People in Port-au-Prince search for survivors after the earthquake.
Tuesday afternoon a major earthquake struck miles outside of Port-au-Prince, Haiti leaving tens of thousands dead and millions displaced. Homes, hospitals, schools, and international relief offices have all been part of the devastation; crumbling to the ground by the strong tremors that shook the country. Aid agencies are working around the clock to provide immediate relief to the thousands buried under concrete and millions suffering from wounds who unless rescued, treated, or given food and water will not survive much longer. You can get Live Updates on the situation at http://news.bbc.co.uk/2/hi/americas/8460771.stm
Through hold-ups at the airport and all the difficulty associated with coordinating the logistics of such a large scale relief effort we must remain unwavering in our support of the Haitian people and pray that God will rein supreme throughout this situation. God loves the people of Haiti and desires their hearts. The Gospel Coalition blog has a powerful post up called “Does God hate Haiti?” which addresses this issue.
Thousands are left homeless and spend the nights on the streets.
Oxfam has said that ensuring access to clean water for survivors is “probably the most immediate problem to resolve now”. By providing clean water we can stop the spread of waterborne diseases that otherwise will reek havoc on the population.
Now is the time for the Church to come together and respond to the disaster in Haiti. It is time for us to put actions to our words and reach out to the suffering. In this moment we have a unique opportunity to be direct vessels of that love to the people of Haiti in their time of immediate need. Many of us probably feel helpless in the wake of such disaster. We desire to help, but simply do not know what to contribute.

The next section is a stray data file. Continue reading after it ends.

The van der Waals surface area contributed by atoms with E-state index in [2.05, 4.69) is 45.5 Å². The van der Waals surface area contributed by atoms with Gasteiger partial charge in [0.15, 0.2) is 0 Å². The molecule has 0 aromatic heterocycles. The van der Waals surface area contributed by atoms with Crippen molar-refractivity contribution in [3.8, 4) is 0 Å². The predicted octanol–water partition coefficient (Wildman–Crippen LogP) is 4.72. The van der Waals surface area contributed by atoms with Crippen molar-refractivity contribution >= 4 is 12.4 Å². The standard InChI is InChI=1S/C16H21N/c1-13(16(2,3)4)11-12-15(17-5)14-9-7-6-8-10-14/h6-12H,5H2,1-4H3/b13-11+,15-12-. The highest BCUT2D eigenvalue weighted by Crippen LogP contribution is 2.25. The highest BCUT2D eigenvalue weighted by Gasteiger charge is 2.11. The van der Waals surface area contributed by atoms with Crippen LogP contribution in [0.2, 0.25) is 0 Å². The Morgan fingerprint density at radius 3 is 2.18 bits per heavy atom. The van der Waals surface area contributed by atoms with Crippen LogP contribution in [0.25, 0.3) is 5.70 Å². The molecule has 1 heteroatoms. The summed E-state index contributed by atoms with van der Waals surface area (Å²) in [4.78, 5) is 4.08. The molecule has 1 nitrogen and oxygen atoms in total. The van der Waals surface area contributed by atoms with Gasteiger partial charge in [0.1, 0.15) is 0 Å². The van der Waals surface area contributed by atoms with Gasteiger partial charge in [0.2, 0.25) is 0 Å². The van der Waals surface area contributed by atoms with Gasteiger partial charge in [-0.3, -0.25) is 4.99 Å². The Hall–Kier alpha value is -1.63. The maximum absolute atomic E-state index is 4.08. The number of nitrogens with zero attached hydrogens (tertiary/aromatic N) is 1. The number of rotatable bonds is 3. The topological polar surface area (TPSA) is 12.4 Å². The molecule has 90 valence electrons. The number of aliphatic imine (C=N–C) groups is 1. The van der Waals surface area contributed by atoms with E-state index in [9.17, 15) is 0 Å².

Donate: There are many wonderful organizations that are doing work on the ground. One of those is Water Missions International. Water Missions has 10 Water Systems being sent that can provide clean water for 50,000 people. There are full time WMI staff members on the ground in Port-au-Prince and numerous ministry partners that will help operate the systems. Here is a news report from yesterday. You can donate to Water Missions International’s disaster relief effort on their website. http://www.watermissions.org .
34Hearing that Jesus had silenced the Sadducees, the Pharisees got together. 35One of them, an expert in the law, tested him with this question:
36“Teacher, which is the greatest commandment in the Law?” 37Jesus replied: ” ‘Love the Lord your God with all your heart and with all your soul and with all your mind.’[b] 38This is the first and greatest commandment. 39And the second is like it: ‘Love your neighbor as yourself.’[c] 40All the Law and the Prophets hang on these two commandments.”
Who is our neighbor? Recently, I have been reading “The Hole in our Gospel” by Richard Stearns. He talks for awhile about the two greatest commandments of our faith. This got my mind thinking on the topic of neighbors. Who is my neighbor? What does it mean to be a neighbor? It is interesting to me that immediately after loving God, comes loving your neighbor. One thing’s for sure; we’d better know to whom we are responsible for loving.
Of course, Jesus addresses this question with the parable of the Good Samaritan. A man is beaten up and left on the side of the road; people walk by him and sure enough the person who ends up helping him is the one least expected. The Samaritan stopped and cared for the Jew. At the end of the story, Jesus asks:
36“Which of these three do you think was a neighbor to the man who fell into the hands of robbers?”
37The expert in the law replied, “The one who had mercy on him.”
Jesus told him, “Go and do likewise.”
What is this passage saying? That we choose our neighbors or that all people are our neighbors? Do we choose to act, or not act like a neighbor?